Essays on the effect of technological innovation on markets in developed and developing economies

Parker, Christopher D (2012) Essays on the effect of technological innovation on markets in developed and developing economies. Doctoral thesis, University of London: London Business School. OPEN ACCESS


This thesis is an empirical investigation into the impact technology has on markets in both developing and developed economies. I first examine how a text message based service providing price information to market participants is affecting geographic price dispersion in India's agriculture markets over and above mere access to mobile phones. Exploiting a natural experiment where bulk text messages were unexpectedly banned across India for twelve days, I observe a statistically and economically significant 7.6% increase in price dispersion attributable to the loss of the information provided through the service. Increases are concentrated in crops with high and medium levels of perishability. The research provides evidence that fair and unbiased information can be beneficial in creating more efficient agriculture markets. Next I describe the technology involved in collecting and disseminating the price information, highlighting the difficulties involved with setting up a successful and impactful information system where low-tech solutions are the primary price discovery method, and the way in which these challenges were overcome. Transitioning into developed economies, I examine brokers' routing practices to two competing electronic exchanges. Using data from U.S. brokerage firms, I find that affiliation, not network effects, is the most important factor driving the percent of orders sent to an exchange. The results highlight the importance of factors beyond traditional network effects in explaining new market success/failure and the need for exchanges to retain a group of dedicated users. Finally I examine technology-enabled trading practices that may negatively impact markets resulting in "flash crashes". Using a simulated equity market, I contrast current trading rules to a proposed rule in terms of market quality and high frequency trader profitability during times of high volatility. High frequency trading can lead to market aberrations highlighting the importance of creating policies that ensure market quality and prevent future flash crashes.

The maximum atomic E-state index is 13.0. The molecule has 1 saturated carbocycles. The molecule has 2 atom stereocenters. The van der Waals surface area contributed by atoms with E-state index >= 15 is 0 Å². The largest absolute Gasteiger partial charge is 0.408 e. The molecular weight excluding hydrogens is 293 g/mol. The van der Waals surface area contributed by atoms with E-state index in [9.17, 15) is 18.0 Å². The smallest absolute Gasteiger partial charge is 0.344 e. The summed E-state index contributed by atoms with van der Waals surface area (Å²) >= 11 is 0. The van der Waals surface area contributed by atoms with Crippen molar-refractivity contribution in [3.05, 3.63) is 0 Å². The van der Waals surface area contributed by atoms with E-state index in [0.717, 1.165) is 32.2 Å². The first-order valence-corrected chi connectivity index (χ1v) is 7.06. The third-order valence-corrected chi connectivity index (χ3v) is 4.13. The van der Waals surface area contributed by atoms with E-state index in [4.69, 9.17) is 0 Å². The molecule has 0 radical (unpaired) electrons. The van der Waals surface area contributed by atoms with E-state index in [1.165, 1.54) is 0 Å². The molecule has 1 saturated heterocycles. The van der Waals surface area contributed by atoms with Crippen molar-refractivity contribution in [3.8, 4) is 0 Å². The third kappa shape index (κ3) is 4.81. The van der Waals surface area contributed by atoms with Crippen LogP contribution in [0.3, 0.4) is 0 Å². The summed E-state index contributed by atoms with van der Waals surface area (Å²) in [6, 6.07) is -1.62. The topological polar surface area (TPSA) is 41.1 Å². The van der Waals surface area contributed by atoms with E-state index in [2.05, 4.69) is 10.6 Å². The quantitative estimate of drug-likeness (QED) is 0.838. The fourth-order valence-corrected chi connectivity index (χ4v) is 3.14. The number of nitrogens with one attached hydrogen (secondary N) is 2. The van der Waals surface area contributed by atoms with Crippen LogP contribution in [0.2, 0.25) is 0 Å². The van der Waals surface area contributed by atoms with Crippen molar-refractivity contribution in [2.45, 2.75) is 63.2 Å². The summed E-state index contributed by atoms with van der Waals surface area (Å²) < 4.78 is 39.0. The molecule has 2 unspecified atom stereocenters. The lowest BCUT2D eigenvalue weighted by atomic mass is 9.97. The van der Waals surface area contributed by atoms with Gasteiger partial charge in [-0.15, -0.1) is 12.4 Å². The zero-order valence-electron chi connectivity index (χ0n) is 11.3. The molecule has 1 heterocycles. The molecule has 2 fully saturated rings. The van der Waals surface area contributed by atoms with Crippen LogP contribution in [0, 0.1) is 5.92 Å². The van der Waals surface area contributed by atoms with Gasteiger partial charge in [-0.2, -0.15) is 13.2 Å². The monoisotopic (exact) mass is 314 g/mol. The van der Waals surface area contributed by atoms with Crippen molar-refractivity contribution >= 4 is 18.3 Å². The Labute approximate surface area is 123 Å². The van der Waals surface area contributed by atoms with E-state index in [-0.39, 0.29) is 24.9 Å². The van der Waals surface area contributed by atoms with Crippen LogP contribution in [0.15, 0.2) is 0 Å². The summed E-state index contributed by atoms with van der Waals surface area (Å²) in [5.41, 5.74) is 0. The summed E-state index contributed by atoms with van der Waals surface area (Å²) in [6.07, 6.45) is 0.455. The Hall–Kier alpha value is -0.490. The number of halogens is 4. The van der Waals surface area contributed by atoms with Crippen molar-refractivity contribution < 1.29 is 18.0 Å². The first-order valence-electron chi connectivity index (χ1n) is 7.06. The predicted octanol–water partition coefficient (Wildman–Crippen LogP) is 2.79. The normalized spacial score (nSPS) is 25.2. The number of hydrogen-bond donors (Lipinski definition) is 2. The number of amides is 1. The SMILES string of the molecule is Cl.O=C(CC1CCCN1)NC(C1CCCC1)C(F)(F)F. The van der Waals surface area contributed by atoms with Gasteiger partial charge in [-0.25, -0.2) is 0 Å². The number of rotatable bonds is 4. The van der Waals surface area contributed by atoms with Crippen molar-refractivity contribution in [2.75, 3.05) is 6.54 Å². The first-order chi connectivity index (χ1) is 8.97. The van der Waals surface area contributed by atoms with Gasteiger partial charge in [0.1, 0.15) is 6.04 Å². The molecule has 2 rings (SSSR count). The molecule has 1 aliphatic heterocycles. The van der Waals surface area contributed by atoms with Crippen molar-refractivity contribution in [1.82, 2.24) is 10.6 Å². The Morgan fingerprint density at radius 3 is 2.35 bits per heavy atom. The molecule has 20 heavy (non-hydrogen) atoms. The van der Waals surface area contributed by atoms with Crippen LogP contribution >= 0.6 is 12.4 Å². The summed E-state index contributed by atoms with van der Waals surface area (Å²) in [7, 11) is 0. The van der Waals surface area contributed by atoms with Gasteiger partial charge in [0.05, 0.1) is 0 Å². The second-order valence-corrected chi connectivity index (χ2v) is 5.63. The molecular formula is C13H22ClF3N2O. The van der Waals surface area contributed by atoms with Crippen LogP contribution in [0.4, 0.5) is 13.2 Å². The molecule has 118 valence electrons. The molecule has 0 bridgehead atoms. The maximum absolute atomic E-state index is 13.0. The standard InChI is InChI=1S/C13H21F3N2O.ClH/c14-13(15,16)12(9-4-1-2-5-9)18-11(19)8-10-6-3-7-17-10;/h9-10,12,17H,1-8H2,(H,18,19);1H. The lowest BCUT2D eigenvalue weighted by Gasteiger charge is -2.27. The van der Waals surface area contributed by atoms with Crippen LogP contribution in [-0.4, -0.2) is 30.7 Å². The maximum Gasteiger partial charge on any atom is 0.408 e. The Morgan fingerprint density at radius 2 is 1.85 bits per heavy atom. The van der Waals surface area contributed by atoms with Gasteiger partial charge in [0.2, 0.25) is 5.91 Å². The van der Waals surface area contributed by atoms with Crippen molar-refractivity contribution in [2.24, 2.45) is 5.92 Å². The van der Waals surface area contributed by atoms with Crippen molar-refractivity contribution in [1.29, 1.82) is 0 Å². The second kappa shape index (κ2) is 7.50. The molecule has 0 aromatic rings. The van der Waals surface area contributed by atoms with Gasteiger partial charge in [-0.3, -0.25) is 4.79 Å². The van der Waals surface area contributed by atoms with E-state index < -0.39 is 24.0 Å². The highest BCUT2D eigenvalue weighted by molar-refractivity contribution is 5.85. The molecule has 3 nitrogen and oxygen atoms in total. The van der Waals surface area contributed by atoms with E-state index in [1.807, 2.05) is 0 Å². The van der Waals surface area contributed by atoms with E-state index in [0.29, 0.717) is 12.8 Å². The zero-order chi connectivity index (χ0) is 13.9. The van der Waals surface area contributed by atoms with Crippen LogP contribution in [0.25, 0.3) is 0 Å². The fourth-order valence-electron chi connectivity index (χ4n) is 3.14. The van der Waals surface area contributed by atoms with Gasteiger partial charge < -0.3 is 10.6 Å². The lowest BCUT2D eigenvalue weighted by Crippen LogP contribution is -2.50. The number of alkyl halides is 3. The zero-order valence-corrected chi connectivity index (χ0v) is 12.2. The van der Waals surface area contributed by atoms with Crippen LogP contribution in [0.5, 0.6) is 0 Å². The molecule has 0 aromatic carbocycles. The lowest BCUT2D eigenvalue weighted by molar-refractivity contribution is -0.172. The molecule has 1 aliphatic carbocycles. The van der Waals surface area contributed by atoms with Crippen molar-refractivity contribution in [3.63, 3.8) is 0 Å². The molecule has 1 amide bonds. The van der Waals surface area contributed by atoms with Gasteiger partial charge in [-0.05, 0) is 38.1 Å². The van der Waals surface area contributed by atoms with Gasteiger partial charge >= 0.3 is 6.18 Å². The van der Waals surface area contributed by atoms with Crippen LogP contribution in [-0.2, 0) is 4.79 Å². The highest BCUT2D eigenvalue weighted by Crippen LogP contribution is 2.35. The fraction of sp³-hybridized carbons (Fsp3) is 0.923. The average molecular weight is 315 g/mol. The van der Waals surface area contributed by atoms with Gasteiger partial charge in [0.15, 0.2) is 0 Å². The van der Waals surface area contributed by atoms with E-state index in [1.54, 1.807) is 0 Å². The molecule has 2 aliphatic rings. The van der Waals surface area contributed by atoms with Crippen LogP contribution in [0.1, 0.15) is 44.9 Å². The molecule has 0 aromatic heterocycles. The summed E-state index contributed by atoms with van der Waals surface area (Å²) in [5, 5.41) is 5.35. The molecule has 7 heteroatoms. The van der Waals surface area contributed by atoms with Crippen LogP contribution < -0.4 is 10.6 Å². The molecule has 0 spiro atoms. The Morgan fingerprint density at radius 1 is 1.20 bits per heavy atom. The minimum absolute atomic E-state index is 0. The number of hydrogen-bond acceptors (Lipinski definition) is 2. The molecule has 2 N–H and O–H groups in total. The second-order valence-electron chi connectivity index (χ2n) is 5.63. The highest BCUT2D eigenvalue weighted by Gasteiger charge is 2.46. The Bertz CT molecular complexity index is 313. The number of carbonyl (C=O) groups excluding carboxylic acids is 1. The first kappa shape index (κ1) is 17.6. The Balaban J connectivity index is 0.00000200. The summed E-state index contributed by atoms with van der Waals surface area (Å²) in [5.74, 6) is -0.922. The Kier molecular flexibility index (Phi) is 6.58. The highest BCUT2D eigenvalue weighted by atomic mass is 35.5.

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Item Type: Thesis (Doctoral)
Subject Areas: Management Science and Operations
Date Deposited: 10 Feb 2022 16:29
Date of first compliant deposit: 10 Feb 2022
Subjects: Technological innovation
Price theory
Information and communication technology
Last Modified: 02 Aug 2022 17:15

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